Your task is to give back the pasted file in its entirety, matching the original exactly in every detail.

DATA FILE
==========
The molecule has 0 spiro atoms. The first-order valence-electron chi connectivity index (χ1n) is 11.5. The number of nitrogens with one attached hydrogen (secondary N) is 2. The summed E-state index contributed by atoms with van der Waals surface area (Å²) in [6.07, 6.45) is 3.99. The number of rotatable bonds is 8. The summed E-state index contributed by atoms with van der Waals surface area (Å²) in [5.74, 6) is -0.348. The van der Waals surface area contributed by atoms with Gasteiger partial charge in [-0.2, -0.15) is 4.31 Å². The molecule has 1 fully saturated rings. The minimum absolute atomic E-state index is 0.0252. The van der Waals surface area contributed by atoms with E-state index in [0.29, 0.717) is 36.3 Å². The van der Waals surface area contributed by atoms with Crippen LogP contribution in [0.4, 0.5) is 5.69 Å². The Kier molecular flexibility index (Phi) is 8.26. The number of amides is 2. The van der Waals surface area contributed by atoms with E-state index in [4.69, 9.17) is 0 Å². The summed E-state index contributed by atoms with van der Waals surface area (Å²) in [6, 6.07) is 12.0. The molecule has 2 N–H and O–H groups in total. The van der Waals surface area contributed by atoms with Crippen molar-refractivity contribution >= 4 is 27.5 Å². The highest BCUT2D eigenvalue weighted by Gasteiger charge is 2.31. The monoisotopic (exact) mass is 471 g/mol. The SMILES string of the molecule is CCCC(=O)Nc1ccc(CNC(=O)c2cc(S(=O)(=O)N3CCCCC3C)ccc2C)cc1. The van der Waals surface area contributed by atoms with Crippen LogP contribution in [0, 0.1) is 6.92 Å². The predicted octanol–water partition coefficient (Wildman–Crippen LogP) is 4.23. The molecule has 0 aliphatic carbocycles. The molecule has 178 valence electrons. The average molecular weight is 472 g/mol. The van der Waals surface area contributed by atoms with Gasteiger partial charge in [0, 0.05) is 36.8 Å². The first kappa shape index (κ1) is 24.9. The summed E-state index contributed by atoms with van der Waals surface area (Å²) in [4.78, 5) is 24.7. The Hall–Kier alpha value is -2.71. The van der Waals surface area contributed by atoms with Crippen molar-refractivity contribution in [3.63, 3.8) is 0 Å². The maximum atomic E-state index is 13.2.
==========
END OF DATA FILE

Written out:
The molecule has 0 spiro atoms. The first-order valence-electron chi connectivity index (χ1n) is 11.5. The number of nitrogens with one attached hydrogen (secondary N) is 2. The summed E-state index contributed by atoms with van der Waals surface area (Å²) in [6.07, 6.45) is 3.99. The number of rotatable bonds is 8. The summed E-state index contributed by atoms with van der Waals surface area (Å²) in [5.74, 6) is -0.348. The van der Waals surface area contributed by atoms with Gasteiger partial charge in [-0.2, -0.15) is 4.31 Å². The molecule has 1 fully saturated rings. The minimum absolute atomic E-state index is 0.0252. The van der Waals surface area contributed by atoms with E-state index in [0.29, 0.717) is 36.3 Å². The van der Waals surface area contributed by atoms with Crippen LogP contribution in [0.4, 0.5) is 5.69 Å². The Kier molecular flexibility index (Phi) is 8.26. The number of amides is 2. The van der Waals surface area contributed by atoms with E-state index in [4.69, 9.17) is 0 Å². The summed E-state index contributed by atoms with van der Waals surface area (Å²) in [6, 6.07) is 12.0. The molecule has 2 N–H and O–H groups in total. The van der Waals surface area contributed by atoms with Crippen molar-refractivity contribution >= 4 is 27.5 Å². The highest BCUT2D eigenvalue weighted by Gasteiger charge is 2.31. The monoisotopic (exact) mass is 471 g/mol. The SMILES string of the molecule is CCCC(=O)Nc1ccc(CNC(=O)c2cc(S(=O)(=O)N3CCCCC3C)ccc2C)cc1. The van der Waals surface area contributed by atoms with Crippen LogP contribution in [0, 0.1) is 6.92 Å². The predicted octanol–water partition coefficient (Wildman–Crippen LogP) is 4.23. The molecule has 0 aliphatic carbocycles. The molecule has 178 valence electrons. The average molecular weight is 472 g/mol. The van der Waals surface area contributed by atoms with Gasteiger partial charge in [0, 0.05) is 36.8 Å². The first kappa shape index (κ1) is 24.9. The summed E-state index contributed by atoms with van der Waals surface area (Å²) in [4.78, 5) is 24.7. The Hall–Kier alpha value is -2.71. The van der Waals surface area contributed by atoms with Crippen molar-refractivity contribution in [3.63, 3.8) is 0 Å². The maximum atomic E-state index is 13.2.